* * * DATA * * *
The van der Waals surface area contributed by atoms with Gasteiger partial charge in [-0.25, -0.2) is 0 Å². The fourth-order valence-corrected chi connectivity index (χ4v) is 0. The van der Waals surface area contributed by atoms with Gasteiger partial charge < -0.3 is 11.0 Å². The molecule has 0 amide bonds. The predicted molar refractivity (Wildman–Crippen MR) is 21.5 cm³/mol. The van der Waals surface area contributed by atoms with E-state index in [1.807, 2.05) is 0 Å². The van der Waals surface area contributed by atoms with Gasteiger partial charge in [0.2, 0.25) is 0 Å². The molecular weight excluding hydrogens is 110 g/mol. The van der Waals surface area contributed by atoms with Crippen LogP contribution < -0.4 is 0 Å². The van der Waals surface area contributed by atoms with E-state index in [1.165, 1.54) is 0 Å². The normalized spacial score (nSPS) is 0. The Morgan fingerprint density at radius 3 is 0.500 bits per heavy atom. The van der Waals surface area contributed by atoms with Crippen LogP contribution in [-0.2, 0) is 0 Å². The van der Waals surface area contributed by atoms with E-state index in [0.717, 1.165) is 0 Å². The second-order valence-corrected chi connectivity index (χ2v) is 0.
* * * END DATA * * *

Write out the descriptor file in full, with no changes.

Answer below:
The van der Waals surface area contributed by atoms with Gasteiger partial charge in [-0.25, -0.2) is 0 Å². The fourth-order valence-corrected chi connectivity index (χ4v) is 0. The van der Waals surface area contributed by atoms with Gasteiger partial charge < -0.3 is 11.0 Å². The molecule has 0 amide bonds. The predicted molar refractivity (Wildman–Crippen MR) is 21.5 cm³/mol. The van der Waals surface area contributed by atoms with E-state index in [1.807, 2.05) is 0 Å². The van der Waals surface area contributed by atoms with Gasteiger partial charge in [0.2, 0.25) is 0 Å². The molecular weight excluding hydrogens is 110 g/mol. The van der Waals surface area contributed by atoms with Crippen LogP contribution < -0.4 is 0 Å². The van der Waals surface area contributed by atoms with E-state index in [1.165, 1.54) is 0 Å². The normalized spacial score (nSPS) is 0. The Morgan fingerprint density at radius 3 is 0.500 bits per heavy atom. The van der Waals surface area contributed by atoms with Crippen LogP contribution in [-0.2, 0) is 0 Å². The van der Waals surface area contributed by atoms with E-state index in [0.717, 1.165) is 0 Å². The second-order valence-corrected chi connectivity index (χ2v) is 0.